The Wrap-Up: The Week in Food

Every week we fill you in on what’s been going on in the food and restaurant world.

Washington City Paper’s Tim Carman delivers the sad news that François Haeringer, the legendary chef/restaurateur behind Great Falls’ L’Auberge Chez François, died last night at age 91. Haeringer, often in a woolly sweater, was a daily and nightly presence at the restaurant, where customers dined on coquilles saint-Jacques and escargot, both of which were on the debut menu in 1954. L’Auberge has been a fixture on The Washingtonian’s Readers Favorite Restaurants survey and 100 Very Best Restaurants list for decades. Last month, a video interview by the Washington Post found Haeringer musing on how his restaurant fits into a changing food scene. “I cannot predict the future. As long as I am here it’s the way it stays,” he said. “Once I am gone, I don’t know.”

• Carman also reports that veteran chef Roberto Donna has pleaded guilty to felony embezzlement in Arlington. Donna admitted to skimming more than $150,000 worth of meals taxes from Bebo Trattoria, his Crystal City Italian restaurant that closed in April 2009. Donna was slapped with a five-year prison sentence, but it was suspended as long as he maintains his probation and pays the county $156,330.96. When Carman asked Arlington treasurer Frank O’Leary if he ever expects to see the money, O’Leary replied: “I have faith that if he doesn’t, he’s going to go to jail unless he flees the country.” Donna’s attorney, Danny C. Onorato, speculates that Donna’s Galileo III, a resurrection of the restaurant that made him famous, is still on track to open in the next few months.

• It’s only ten years old, but already the Logan Circle Whole Foods is getting a facelift. According to Borderstan, plans include a mezzanine cafe, an artisanal-pizza oven, new soup and salad stations, and an expanded bakery and beer/wine selection.  

• Hundreds of chefs gathered at the White House today to help Michelle Obama kick off a plan to revitalize school-lunch programs. The Chefs Move to Schools program, which has been test-running locally, will pair a chef with a school that he or she can help. Equinox’s Todd Gray has been giving cooking lessons at Murch Elementary, and Good Stuff Eatery’s Spike Mendelsohn has been teaching cooking classes and will plant a garden at the KIPP Academy. So what was the scene like? Many chefs took to Twitter to show off photos and share their musings:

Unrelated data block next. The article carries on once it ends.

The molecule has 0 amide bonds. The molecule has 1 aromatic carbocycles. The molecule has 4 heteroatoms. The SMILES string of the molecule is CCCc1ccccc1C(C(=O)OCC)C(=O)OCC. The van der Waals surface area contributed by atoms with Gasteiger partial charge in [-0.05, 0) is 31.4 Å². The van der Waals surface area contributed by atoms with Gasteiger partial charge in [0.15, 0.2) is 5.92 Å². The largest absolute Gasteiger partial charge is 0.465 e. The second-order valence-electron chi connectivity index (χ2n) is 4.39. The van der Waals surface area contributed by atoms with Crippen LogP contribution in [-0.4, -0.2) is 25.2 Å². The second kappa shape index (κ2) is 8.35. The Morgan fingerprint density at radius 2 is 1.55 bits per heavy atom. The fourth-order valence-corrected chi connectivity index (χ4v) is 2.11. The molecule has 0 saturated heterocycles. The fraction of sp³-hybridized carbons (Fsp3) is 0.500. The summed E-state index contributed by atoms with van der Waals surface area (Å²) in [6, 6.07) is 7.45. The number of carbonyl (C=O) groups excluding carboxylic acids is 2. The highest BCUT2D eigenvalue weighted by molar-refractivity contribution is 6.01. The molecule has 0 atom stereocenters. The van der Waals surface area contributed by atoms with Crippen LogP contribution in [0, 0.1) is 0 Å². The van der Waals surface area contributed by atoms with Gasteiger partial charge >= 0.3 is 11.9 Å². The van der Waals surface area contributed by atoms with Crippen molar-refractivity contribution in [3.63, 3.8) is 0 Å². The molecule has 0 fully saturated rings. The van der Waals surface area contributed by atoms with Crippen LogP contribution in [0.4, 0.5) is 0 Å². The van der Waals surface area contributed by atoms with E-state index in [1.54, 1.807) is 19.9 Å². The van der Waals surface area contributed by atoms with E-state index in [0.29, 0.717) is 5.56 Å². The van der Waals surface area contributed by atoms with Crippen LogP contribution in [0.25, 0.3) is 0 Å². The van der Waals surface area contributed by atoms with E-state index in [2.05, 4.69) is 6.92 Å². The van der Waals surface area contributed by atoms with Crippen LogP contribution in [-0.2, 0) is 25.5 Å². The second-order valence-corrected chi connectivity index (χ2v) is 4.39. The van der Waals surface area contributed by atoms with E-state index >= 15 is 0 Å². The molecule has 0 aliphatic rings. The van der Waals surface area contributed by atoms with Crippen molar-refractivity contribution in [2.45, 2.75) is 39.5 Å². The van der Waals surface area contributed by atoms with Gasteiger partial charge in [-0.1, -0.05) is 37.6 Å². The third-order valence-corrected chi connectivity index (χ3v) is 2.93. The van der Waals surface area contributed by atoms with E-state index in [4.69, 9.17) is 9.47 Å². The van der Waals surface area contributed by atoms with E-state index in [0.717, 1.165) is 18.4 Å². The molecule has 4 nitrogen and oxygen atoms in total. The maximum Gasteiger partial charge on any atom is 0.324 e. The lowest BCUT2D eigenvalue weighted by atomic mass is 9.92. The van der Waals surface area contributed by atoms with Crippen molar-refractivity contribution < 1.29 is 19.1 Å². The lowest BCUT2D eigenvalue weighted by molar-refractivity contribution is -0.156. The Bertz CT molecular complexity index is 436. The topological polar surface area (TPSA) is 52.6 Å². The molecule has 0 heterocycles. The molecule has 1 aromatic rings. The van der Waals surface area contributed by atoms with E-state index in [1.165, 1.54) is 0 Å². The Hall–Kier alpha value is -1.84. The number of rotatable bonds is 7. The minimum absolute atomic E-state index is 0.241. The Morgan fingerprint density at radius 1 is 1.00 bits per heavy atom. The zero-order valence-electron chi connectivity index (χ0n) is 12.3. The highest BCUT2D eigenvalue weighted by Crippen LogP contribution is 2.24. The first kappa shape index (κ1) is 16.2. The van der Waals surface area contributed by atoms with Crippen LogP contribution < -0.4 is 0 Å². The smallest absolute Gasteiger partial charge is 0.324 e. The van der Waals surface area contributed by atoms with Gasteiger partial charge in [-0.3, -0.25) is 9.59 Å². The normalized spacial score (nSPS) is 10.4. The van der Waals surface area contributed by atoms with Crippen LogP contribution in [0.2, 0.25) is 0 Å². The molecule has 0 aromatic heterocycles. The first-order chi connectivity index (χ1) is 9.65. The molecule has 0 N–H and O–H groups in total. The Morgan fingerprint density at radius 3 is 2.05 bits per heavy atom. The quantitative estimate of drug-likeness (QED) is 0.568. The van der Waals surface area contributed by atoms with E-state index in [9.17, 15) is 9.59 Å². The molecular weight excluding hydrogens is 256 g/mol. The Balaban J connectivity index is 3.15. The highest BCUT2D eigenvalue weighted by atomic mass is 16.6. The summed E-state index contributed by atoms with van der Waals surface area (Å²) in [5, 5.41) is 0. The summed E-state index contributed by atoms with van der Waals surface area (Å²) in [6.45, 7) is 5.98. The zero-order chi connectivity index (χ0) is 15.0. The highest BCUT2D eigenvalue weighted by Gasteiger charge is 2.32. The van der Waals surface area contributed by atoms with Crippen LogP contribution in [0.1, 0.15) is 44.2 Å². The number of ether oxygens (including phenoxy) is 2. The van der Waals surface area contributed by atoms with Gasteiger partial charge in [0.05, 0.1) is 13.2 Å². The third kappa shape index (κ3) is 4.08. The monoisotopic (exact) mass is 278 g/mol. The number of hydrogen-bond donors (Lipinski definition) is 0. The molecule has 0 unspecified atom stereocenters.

Carla Hall: “Standing in line with a bunch of great chefs, in layers of clothes on a hot day, heading toward the White House…PRICEless! Oooh a breeze”

Anne Burrell: “Crazy carla from top chef and me outside the white house!” 

Anne Burrell: "Michelle Obama giving us an inspirational speech! She's tall!"

Bryan Voltaggio: “Check out who they let into the whitehouse ;)” 

David Varley: “White house kitchen garden. I ate half The sugar snap peas.” 

Clyde’s: “Chef Kenny Clay is w/ FLOTUS for her Chefs Move to Schools program. He’s probably not freaking out or anything. Typical day, you know…” 

Marcus Samuelsson: “All of us taking pictures even my friend daniel

Equinox Restaurant: “Chef coats and 95 degrees – yikes!” 

Equinox Restaurant: “The first lady just thanked Todd” 

• Speaking of Equinox, the restaurant reopened this week five months after suffering a fire. Look for a fully renovated dining room and a new menu of shareable table snacks and herb-grilled and pan-roasted meats and fish.  

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Ann Limpert
Executive Food Editor/Critic

Ann Limpert joined Washingtonian in late 2003. She was previously an editorial assistant at Entertainment Weekly and a cook in New York restaurant kitchens, and she is a graduate of the Institute of Culinary Education. She lives in Logan Circle.